Olympians offer advice on overcoming obstacles, parenting young athletes
STEAMBOAT SPRINGS — Sure, Steamboat Springs has produced more Olympians than any town in the U.S., but it’s not often that citizens can sit down and pick these elite athletes’ brains.
On Monday, about 50 people gathered at Olympian Hall at Howelsen Hill as the Steamboat Springs Winter Sports Club hosted seven former Olympians for a discussion on overcoming injuries, self-doubt, staying focused and parenting.
On overcoming injury
Olympian and moguls athlete Ann Battelle had her fair share of injuries in her career. On Sept. 10, 2001, she tore both her hamstrings in Chile. Considering she was vying for the 2002 Winter Olympics, just months away, it was devastating. Through that injury and all the others, she learned she had to give her body time to heal.
“Be patient. There’s nothing you can do. It’s out of your control,” she said. “It’s so easy to get down, depressed and mad, but you have to focus on what you can control.”
Battelle said it might feel like your teammates are getting farther and farther ahead as you sit and wait. It might seem like it’s impossible to make up all that ground and catch up, but you will. You just have to be patient.
Battelle went on to compete in the 2002 Olympics, taking second in the qualifying round and seventh in the final in her final Olympic appearance.
Olympic Alpine skier Chris Puckett said it wasn’t the big injuries that bothered him as much as the little nagging ones that set him back a few weeks.
“I always believed I could get better,” he said.
On self-doubt and failure
Todd Wilson, a Nordic combined Olympian and current director of the SSWSC Nordic combined and ski jumping programs, reflected on some of the best advice he received as an athlete.
“One of the greatest things a coach ever taught me was how to get back up, how to face defeat, how to come back stronger … and to never take a failure too seriously,” Wilson said.
Chad Fleischer, who was an Alpine skier in the 1994 and 1998 Olympics, thanked moderator Luke Brosterhous, the mental strength coach at SSWSC. Fleischer said the panel allowed former athletes to discuss things they don’t typically talk about. He also added that it was nice to hear other people admit to feeling the same way he did, and that it’s “OK to have self doubt.”
That part of the conversation really resonated with 13-year-old Alpine skier Lachlan Brady.
“I think one of the most important things is always to get back up,” Lachlan said. “You have to accept the mistakes that you make. The other thing is to count on your team, and it’s OK to have self doubt. It’s how you rise from that.”
Lachlan came with his father Adam, who suggested they attend the event.
“I think it’s the overcoming self-doubt,” said Adam of his biggest takeaway. “That all the athletes have had to go through trying times and figure out how to pick themselves up by their boot straps. It was really helpful.”
On what it takes to be elite
Through their own experiences and competing against the best athletes in the world, the panel of Olympians agreed on a few traits that make elite athletes stand out.
Johnny Spillane, a Nordic combined athlete with multiple Olympic silver medals, said it all comes down to work ethic, while Fleischer said the best athletes all have a deep-rooted passion for their respective sport.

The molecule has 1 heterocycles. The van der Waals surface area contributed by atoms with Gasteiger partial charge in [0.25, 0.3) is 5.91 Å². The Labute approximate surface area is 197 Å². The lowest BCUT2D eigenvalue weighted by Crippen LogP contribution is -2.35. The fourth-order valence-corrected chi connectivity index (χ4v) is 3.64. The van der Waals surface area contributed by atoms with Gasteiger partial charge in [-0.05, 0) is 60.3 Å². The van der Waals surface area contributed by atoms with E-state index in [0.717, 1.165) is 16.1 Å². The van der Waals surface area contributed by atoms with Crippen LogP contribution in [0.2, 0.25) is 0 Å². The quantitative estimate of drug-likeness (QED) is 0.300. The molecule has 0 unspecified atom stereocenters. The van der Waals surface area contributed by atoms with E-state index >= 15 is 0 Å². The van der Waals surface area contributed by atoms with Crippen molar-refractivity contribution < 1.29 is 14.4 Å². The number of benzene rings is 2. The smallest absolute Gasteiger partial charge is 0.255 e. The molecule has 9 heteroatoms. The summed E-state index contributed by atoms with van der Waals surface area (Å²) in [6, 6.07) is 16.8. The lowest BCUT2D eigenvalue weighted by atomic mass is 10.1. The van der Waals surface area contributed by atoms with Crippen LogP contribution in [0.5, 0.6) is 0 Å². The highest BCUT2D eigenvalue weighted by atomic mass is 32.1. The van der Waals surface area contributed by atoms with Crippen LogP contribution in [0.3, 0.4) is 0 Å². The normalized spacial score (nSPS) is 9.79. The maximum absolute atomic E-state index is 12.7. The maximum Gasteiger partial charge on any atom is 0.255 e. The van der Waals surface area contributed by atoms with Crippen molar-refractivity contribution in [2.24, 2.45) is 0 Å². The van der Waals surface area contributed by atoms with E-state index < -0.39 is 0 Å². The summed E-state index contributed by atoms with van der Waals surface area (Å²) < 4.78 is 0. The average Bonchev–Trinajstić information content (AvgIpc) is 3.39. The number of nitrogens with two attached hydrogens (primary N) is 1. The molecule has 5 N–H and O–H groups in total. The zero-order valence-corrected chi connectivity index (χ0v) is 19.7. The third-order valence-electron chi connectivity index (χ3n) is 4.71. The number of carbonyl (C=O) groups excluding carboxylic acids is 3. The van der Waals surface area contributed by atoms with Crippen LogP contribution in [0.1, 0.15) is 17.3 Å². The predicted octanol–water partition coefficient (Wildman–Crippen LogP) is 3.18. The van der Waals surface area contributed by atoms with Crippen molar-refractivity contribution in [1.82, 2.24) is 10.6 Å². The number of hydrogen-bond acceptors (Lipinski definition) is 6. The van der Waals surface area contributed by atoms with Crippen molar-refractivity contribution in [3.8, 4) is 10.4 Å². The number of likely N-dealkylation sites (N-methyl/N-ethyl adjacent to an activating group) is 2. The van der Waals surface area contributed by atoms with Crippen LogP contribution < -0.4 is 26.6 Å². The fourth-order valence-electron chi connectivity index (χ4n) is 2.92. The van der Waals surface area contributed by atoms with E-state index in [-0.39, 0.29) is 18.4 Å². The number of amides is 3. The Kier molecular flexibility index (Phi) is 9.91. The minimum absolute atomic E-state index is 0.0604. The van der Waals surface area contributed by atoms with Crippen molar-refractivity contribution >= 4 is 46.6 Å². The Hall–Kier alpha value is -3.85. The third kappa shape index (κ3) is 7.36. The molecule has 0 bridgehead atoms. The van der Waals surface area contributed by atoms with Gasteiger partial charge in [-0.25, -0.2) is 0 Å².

“I think they were a little bit more ahead of their time, maturity-wise,” said moguls skier Bobby Aldighieri.
Erin Nemec, an Olympic snowboarder and X Games medalist, wanted to make sure people aren’t under the illusion they have to start young. She didn’t start snowboarding until 12, and she didn’t start competing in snowboardcross, a sport that brought her to the 2006 Olympics, until years later.
“In Steamboat Springs, we’re so competitive. We think if we didn’t start at 3 or 4, we’re not going to make it to the Olympics,” she said. “You can catch up. You can do it.”
Having a routine came up often as well. Nemec said her routine was crying at the top of the run to release her anxiety before competing.
Wilson said scrutiny and publicity make a simple task you’ve done a thousand times seem more difficult, but if you have a routine to fall back on, you can just find your happy place and pretend you’re back on your home course. Wilson said he always told himself he was back at Howelsen Hill in Colorado.
Battelle said she took routine a little too far, always wearing the same ski socks, tights and athletic bra.
“I wore them for eight years straight,” she said. “That’s disgusting.”
On coaching and parenting
Every single one of the people on the panel have experience coaching, parenting or both. They offered advice on where to draw the line between the two.
Spillane said parents should leave the pushing and training to the coaches, since that’s what parents are paying them to do. Instead, parents should just encourage and be supportive. If a young athlete is pushed too hard, they’ll lose whatever passion they had for their sport.
Spillane said his dad was an excellent coach, but not in a technical way; rather, due to the advice he gave a young Johnny, like, “If you’re not having fun, what is the point?”
Everyone echoed that fun was an important aspect of any sport, and that it’s up to the coach to create a challenging but enjoyable process and atmosphere for young athletes.
“Do a gut check and make sure you don’t want something more than they do,” Wilson said. “Teach them the achievement process, and let them decided where they’ll apply it.”
Nemec said she tries to mimic her parents, who supported her endlessly. Through her long and ever-changing winter sports career, Nemec said she never felt pressured by her parents in any way.
“I knew I would never let them down,” she said.
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